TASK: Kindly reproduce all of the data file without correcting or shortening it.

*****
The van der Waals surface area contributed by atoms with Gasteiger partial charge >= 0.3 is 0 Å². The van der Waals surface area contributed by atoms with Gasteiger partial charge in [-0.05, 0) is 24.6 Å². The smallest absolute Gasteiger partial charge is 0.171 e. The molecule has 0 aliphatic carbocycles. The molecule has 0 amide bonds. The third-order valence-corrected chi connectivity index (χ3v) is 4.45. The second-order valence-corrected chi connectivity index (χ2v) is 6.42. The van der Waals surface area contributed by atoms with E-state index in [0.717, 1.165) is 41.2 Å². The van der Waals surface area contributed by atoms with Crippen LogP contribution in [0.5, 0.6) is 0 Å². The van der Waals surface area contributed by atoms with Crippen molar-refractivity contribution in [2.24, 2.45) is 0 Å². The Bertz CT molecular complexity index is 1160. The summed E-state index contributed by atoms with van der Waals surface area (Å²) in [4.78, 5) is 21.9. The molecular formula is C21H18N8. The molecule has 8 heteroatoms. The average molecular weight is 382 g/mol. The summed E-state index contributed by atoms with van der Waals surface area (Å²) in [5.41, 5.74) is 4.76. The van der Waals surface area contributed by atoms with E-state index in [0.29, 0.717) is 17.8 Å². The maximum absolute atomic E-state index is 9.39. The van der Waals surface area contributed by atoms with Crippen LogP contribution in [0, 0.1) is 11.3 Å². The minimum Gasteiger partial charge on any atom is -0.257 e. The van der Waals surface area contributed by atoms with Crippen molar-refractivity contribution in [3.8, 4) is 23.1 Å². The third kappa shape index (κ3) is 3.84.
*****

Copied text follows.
The van der Waals surface area contributed by atoms with Gasteiger partial charge >= 0.3 is 0 Å². The van der Waals surface area contributed by atoms with Gasteiger partial charge in [-0.05, 0) is 24.6 Å². The smallest absolute Gasteiger partial charge is 0.171 e. The molecule has 0 aliphatic carbocycles. The molecule has 0 amide bonds. The third-order valence-corrected chi connectivity index (χ3v) is 4.45. The second-order valence-corrected chi connectivity index (χ2v) is 6.42. The van der Waals surface area contributed by atoms with E-state index in [0.717, 1.165) is 41.2 Å². The van der Waals surface area contributed by atoms with Crippen LogP contribution in [0.5, 0.6) is 0 Å². The van der Waals surface area contributed by atoms with Crippen molar-refractivity contribution in [2.24, 2.45) is 0 Å². The Bertz CT molecular complexity index is 1160. The summed E-state index contributed by atoms with van der Waals surface area (Å²) in [4.78, 5) is 21.9. The molecular formula is C21H18N8. The molecule has 8 heteroatoms. The average molecular weight is 382 g/mol. The summed E-state index contributed by atoms with van der Waals surface area (Å²) in [5.41, 5.74) is 4.76. The van der Waals surface area contributed by atoms with E-state index in [0.29, 0.717) is 17.8 Å². The maximum absolute atomic E-state index is 9.39. The van der Waals surface area contributed by atoms with Crippen LogP contribution in [0, 0.1) is 11.3 Å². The minimum Gasteiger partial charge on any atom is -0.257 e. The van der Waals surface area contributed by atoms with Crippen molar-refractivity contribution in [3.8, 4) is 23.1 Å². The third kappa shape index (κ3) is 3.84.